For my 40th year of life, I wanted to choose one crazy race and in the spring, I set my sights on an October race. During the summer, I enjoyed training for my 3rd Erie Marathon with the Early Bird Dunkin’ Donuts crew and also joined new Wolfpack friends on the trails fairly often. In August, three weeks before I was going to attempt to qualify for a 3rd Boston, I suffered a significant ankle injury. Goodbye Erie. Goodbye Boston 2020. And Goodbye Epic 40th Race. Boo.
After some time off, I slowly creeped back through the For Lucas 10×10 Challenge, an adventure on the Appalachian with some friends and then decided to find a new race adventure. Two years ago, I considered Stone Mill 50 but chose JFK instead. Stone Mill is fairly local, cheap and mostly runnable trail. Jump onto RunSignUp, CLICK, I’m in. Uhhh, am I really going to run 50 miles again? Can my ankle handle this?
I guess crazy is contagious because fellow Early Bird Patrick quickly followed suit. And if you think that isn’t nuts, Jeremy jumped on board which would mean he would toe the line of a 50 miler just 6 days after the NYC Marathon. I really didn’t think he would follow through just due to possible soreness but I guess he found some superhero strength.
Although I completed JFK in 2017 (and had a great time with Sara!), the night before Stone Mill, thoughts like “What the hell were you thinking?” and “You aren’t ready for this” tumbled through my mind. That night I did not sleep well. Dylan and I woke up super early and soon, Patrick, Jeremy and Mario (our main crew chief!) were at the house and ready to hit the road. After a 1.5 hour drive, check in was easy and Patrick was pretty anxious to get the show on the road. My self talk included a conversation with Competitive Becky and I told her Stone Mill was not a race, but merely an adventure.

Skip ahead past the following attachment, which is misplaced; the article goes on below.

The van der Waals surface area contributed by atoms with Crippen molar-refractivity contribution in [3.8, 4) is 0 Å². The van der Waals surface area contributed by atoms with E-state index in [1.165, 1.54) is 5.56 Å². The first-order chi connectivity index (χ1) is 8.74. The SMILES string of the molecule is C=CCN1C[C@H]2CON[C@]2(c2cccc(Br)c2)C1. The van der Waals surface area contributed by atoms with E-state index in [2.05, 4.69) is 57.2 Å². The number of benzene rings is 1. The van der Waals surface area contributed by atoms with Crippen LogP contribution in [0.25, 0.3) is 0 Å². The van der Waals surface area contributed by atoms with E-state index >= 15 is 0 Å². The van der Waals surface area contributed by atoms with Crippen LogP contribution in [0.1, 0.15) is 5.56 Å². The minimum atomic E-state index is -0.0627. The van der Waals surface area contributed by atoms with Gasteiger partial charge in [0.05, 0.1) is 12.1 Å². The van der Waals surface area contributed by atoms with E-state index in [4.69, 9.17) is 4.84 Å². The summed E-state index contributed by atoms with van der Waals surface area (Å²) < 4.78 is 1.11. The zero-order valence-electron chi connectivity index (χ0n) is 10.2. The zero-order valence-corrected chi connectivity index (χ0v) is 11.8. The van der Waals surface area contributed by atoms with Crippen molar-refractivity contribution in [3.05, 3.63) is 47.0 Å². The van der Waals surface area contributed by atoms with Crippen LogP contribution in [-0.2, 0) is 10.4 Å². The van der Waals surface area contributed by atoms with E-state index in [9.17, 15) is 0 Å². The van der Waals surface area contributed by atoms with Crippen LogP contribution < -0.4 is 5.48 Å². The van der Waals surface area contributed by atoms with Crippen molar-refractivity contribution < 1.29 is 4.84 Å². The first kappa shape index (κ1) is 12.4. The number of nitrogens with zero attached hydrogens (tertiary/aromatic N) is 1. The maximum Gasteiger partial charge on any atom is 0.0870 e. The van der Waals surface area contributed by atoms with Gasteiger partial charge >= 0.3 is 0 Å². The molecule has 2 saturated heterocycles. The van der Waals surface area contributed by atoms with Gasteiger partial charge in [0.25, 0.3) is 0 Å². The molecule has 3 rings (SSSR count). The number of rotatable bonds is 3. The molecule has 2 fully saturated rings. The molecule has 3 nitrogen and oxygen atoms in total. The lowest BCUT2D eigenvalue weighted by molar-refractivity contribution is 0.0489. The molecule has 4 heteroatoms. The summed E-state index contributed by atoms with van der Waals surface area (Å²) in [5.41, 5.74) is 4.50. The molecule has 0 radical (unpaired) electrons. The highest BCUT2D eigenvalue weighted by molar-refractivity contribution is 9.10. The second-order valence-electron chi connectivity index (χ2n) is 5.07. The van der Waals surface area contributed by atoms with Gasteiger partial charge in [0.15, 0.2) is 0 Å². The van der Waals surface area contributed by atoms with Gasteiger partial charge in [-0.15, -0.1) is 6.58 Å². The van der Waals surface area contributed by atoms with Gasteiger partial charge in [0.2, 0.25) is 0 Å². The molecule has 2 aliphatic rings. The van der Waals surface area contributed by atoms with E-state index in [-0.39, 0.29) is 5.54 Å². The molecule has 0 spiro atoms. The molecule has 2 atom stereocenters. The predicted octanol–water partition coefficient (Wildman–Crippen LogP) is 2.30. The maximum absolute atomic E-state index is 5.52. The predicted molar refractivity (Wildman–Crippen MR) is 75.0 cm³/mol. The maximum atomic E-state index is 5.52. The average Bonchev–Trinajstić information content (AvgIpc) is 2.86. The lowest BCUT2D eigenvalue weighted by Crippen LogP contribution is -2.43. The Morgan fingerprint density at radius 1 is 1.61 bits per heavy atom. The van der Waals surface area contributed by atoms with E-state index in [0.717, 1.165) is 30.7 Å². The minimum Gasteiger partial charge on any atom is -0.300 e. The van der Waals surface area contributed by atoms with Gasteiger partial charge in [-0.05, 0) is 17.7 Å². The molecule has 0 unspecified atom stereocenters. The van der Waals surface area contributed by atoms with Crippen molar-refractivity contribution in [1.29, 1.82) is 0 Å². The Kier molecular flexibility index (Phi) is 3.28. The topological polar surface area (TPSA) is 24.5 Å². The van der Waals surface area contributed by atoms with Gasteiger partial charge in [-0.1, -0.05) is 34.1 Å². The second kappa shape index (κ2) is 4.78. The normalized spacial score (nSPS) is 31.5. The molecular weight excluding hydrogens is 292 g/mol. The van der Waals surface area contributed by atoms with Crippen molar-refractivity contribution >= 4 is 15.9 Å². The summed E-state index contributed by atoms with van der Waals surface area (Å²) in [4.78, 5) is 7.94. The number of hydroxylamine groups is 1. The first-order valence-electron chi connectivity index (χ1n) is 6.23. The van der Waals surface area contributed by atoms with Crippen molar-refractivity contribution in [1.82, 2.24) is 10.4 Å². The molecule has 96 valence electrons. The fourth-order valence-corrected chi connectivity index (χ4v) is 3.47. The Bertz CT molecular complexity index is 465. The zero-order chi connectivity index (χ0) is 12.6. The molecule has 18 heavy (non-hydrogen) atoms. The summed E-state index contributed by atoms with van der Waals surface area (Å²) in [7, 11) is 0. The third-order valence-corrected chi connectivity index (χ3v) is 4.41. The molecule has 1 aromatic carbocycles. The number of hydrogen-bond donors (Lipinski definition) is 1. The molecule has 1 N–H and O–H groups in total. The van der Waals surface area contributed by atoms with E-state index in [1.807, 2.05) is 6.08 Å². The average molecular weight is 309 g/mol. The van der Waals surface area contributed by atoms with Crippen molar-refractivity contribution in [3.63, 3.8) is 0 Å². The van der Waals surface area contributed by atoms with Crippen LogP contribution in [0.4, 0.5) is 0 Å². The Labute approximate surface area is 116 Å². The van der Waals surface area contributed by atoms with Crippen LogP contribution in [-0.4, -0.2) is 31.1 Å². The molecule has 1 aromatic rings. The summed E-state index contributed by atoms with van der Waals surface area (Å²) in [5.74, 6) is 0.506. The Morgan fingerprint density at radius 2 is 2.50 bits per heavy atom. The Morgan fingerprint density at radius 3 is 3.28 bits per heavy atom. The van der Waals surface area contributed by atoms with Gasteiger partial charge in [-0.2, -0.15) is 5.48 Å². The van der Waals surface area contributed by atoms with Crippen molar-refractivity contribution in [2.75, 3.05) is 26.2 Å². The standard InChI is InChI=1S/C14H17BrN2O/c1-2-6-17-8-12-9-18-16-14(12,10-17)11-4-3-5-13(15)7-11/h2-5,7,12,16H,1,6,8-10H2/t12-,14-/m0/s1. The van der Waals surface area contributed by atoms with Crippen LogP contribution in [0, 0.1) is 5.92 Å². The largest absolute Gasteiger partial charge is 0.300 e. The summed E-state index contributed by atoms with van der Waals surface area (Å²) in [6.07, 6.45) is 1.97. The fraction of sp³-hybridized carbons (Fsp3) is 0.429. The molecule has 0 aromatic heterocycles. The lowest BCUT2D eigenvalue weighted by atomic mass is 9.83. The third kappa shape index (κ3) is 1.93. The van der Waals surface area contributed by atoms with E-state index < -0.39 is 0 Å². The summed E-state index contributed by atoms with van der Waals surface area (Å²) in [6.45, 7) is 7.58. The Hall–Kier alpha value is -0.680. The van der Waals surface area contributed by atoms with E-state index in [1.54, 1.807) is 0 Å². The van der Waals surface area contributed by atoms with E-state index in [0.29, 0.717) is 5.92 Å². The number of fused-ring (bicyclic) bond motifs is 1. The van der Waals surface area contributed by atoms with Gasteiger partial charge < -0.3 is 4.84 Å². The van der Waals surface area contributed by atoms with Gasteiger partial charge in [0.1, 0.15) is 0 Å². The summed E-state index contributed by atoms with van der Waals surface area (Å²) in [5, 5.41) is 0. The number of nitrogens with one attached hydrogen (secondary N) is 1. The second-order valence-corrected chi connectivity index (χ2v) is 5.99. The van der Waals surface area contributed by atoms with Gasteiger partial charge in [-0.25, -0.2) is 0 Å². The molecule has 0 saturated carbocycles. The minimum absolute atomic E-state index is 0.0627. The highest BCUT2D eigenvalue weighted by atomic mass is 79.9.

At dark o’thirty (well, 6 a.m. – which is actually later than when this team usually FINISHES our training runs), we joined the rest of the illuminated runners on the starting line. With little fanfare, we were running down the pavement in search of the trailhead. With no predetermined plan to run together, the three of us fell in stride next to one another and then in a caravan through the dark trails. At this point, I was glad we had run 2 days of trails in the dark the previous week. We meandered through the forest and by the time we reached the first aid station, the sky had lightened and we could hand off our lights to Mario and Dylan.
Early on, my stomach was off. For miles, I felt nauseous. At one point, I told Jeremy 50 miles seemed insurmountable. I knew I needed calories – and not the sweet sugar-y stuff I had in my pack – I needed real food. Unfortunately the next aid station had mostly liquids and then I remember trying to choke down PB&J as much as my stomach turned just to force some calories. Thankfully, the guys were still within striking distance and eventually we reconvened around mile 10. While we zigzagged through the forest with an upset stomach, I created plans to DNF. Mario and Dylan had told us they would see us at Mile 27, so I kept telling myself to make my way there, then make a final decision.
As we approached Mile 24 at the Pennyfield Lock of the C&O Canal, there was Dylan and Mario. In addition, there was a feast!